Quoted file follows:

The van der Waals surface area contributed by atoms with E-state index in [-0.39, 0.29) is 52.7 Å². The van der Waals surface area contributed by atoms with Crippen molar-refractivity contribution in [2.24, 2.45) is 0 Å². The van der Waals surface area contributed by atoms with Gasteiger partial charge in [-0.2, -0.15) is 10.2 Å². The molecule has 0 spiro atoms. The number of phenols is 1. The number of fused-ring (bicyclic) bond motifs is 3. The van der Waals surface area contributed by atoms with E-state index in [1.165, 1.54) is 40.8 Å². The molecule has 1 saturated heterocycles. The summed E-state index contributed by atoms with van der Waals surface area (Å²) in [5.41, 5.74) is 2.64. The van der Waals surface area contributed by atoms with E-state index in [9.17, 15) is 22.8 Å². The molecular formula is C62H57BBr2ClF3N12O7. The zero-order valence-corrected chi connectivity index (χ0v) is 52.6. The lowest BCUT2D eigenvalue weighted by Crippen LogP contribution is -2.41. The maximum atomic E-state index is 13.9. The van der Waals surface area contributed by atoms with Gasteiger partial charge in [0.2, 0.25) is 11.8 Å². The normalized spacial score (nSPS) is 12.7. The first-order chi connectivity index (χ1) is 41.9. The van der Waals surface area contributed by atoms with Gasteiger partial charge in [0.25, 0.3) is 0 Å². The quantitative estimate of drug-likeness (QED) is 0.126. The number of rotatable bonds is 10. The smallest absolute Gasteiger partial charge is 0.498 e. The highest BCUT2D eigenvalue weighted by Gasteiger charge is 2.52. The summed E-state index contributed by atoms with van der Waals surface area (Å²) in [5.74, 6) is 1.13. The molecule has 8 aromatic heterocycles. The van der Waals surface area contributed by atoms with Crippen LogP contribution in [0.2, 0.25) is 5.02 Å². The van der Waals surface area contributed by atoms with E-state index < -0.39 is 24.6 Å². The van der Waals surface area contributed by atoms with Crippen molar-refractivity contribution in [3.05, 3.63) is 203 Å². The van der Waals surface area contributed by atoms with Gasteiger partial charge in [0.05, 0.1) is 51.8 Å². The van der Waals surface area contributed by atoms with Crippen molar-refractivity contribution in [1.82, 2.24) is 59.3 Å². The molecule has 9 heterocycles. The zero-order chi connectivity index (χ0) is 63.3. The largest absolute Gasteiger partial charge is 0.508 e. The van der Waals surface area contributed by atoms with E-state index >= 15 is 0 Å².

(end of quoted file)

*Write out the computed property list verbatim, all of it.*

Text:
The van der Waals surface area contributed by atoms with E-state index in [-0.39, 0.29) is 52.7 Å². The van der Waals surface area contributed by atoms with Crippen molar-refractivity contribution in [2.24, 2.45) is 0 Å². The van der Waals surface area contributed by atoms with Gasteiger partial charge in [-0.2, -0.15) is 10.2 Å². The molecule has 0 spiro atoms. The number of phenols is 1. The number of fused-ring (bicyclic) bond motifs is 3. The van der Waals surface area contributed by atoms with E-state index in [1.165, 1.54) is 40.8 Å². The molecule has 1 saturated heterocycles. The summed E-state index contributed by atoms with van der Waals surface area (Å²) in [5.41, 5.74) is 2.64. The van der Waals surface area contributed by atoms with E-state index in [9.17, 15) is 22.8 Å². The molecular formula is C62H57BBr2ClF3N12O7. The zero-order valence-corrected chi connectivity index (χ0v) is 52.6. The lowest BCUT2D eigenvalue weighted by Crippen LogP contribution is -2.41. The maximum atomic E-state index is 13.9. The van der Waals surface area contributed by atoms with Gasteiger partial charge in [0.2, 0.25) is 11.8 Å². The normalized spacial score (nSPS) is 12.7. The first-order chi connectivity index (χ1) is 41.9. The van der Waals surface area contributed by atoms with Gasteiger partial charge in [0.25, 0.3) is 0 Å². The quantitative estimate of drug-likeness (QED) is 0.126. The number of rotatable bonds is 10. The smallest absolute Gasteiger partial charge is 0.498 e. The highest BCUT2D eigenvalue weighted by Gasteiger charge is 2.52. The summed E-state index contributed by atoms with van der Waals surface area (Å²) in [5.74, 6) is 1.13. The molecule has 8 aromatic heterocycles. The van der Waals surface area contributed by atoms with Crippen LogP contribution in [0.2, 0.25) is 5.02 Å². The van der Waals surface area contributed by atoms with E-state index < -0.39 is 24.6 Å². The van der Waals surface area contributed by atoms with Crippen molar-refractivity contribution in [3.05, 3.63) is 203 Å². The van der Waals surface area contributed by atoms with Gasteiger partial charge in [0.05, 0.1) is 51.8 Å². The van der Waals surface area contributed by atoms with Crippen molar-refractivity contribution in [1.82, 2.24) is 59.3 Å². The molecule has 9 heterocycles. The zero-order chi connectivity index (χ0) is 63.3. The largest absolute Gasteiger partial charge is 0.508 e. The van der Waals surface area contributed by atoms with E-state index >= 15 is 0 Å².